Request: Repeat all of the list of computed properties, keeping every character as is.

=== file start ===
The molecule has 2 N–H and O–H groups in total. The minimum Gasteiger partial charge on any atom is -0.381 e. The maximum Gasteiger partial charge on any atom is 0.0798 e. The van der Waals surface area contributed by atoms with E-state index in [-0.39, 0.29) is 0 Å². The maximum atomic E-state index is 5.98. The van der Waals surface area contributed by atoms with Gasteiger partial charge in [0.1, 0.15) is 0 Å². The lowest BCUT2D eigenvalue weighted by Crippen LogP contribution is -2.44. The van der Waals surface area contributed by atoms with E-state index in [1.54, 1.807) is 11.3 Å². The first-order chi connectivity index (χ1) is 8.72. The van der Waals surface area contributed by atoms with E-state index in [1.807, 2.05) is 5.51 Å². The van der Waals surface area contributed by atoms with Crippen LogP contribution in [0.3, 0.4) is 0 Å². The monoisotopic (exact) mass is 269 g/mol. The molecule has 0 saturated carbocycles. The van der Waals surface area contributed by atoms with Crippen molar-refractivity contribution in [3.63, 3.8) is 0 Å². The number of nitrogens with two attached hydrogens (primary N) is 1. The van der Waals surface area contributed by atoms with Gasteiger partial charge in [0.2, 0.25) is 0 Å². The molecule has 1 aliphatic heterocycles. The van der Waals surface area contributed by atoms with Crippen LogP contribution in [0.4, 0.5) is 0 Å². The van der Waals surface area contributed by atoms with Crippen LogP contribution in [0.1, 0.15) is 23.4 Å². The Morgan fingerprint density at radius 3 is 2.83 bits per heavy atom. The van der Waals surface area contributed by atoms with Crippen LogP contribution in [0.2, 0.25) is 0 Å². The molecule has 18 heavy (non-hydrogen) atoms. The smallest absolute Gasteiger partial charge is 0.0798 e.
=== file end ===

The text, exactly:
The molecule has 2 N–H and O–H groups in total. The minimum Gasteiger partial charge on any atom is -0.381 e. The maximum Gasteiger partial charge on any atom is 0.0798 e. The van der Waals surface area contributed by atoms with E-state index in [-0.39, 0.29) is 0 Å². The maximum atomic E-state index is 5.98. The van der Waals surface area contributed by atoms with Gasteiger partial charge in [0.1, 0.15) is 0 Å². The lowest BCUT2D eigenvalue weighted by Crippen LogP contribution is -2.44. The van der Waals surface area contributed by atoms with E-state index in [1.54, 1.807) is 11.3 Å². The first-order chi connectivity index (χ1) is 8.72. The van der Waals surface area contributed by atoms with E-state index in [1.807, 2.05) is 5.51 Å². The van der Waals surface area contributed by atoms with Crippen LogP contribution in [0.3, 0.4) is 0 Å². The monoisotopic (exact) mass is 269 g/mol. The molecule has 0 saturated carbocycles. The van der Waals surface area contributed by atoms with Crippen molar-refractivity contribution in [3.63, 3.8) is 0 Å². The number of nitrogens with two attached hydrogens (primary N) is 1. The van der Waals surface area contributed by atoms with Gasteiger partial charge in [0.2, 0.25) is 0 Å². The molecule has 1 aliphatic heterocycles. The van der Waals surface area contributed by atoms with Crippen LogP contribution in [0.4, 0.5) is 0 Å². The van der Waals surface area contributed by atoms with Crippen LogP contribution in [0.1, 0.15) is 23.4 Å². The Morgan fingerprint density at radius 3 is 2.83 bits per heavy atom. The van der Waals surface area contributed by atoms with Crippen LogP contribution in [0.2, 0.25) is 0 Å². The molecule has 18 heavy (non-hydrogen) atoms. The smallest absolute Gasteiger partial charge is 0.0798 e.